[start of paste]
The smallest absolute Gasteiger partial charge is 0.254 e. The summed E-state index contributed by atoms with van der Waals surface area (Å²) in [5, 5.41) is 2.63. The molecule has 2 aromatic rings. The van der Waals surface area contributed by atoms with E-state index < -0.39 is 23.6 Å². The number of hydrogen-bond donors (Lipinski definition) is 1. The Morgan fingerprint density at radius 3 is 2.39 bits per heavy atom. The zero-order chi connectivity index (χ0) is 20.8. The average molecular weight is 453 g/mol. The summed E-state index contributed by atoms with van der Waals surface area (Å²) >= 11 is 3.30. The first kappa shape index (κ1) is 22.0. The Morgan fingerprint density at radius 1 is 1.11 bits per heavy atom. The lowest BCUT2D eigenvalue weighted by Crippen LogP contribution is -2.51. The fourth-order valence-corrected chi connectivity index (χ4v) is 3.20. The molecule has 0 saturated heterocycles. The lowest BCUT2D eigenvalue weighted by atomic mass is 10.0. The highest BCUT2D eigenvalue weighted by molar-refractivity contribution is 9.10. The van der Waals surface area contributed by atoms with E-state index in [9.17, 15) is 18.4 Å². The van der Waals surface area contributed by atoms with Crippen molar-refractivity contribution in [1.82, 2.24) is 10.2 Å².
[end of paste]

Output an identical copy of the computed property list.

The smallest absolute Gasteiger partial charge is 0.254 e. The summed E-state index contributed by atoms with van der Waals surface area (Å²) in [5, 5.41) is 2.63. The molecule has 2 aromatic rings. The van der Waals surface area contributed by atoms with E-state index < -0.39 is 23.6 Å². The number of hydrogen-bond donors (Lipinski definition) is 1. The Morgan fingerprint density at radius 3 is 2.39 bits per heavy atom. The zero-order chi connectivity index (χ0) is 20.8. The average molecular weight is 453 g/mol. The summed E-state index contributed by atoms with van der Waals surface area (Å²) >= 11 is 3.30. The first kappa shape index (κ1) is 22.0. The Morgan fingerprint density at radius 1 is 1.11 bits per heavy atom. The lowest BCUT2D eigenvalue weighted by Crippen LogP contribution is -2.51. The fourth-order valence-corrected chi connectivity index (χ4v) is 3.20. The molecule has 0 saturated heterocycles. The lowest BCUT2D eigenvalue weighted by atomic mass is 10.0. The highest BCUT2D eigenvalue weighted by molar-refractivity contribution is 9.10. The van der Waals surface area contributed by atoms with E-state index in [9.17, 15) is 18.4 Å². The van der Waals surface area contributed by atoms with Crippen molar-refractivity contribution in [1.82, 2.24) is 10.2 Å².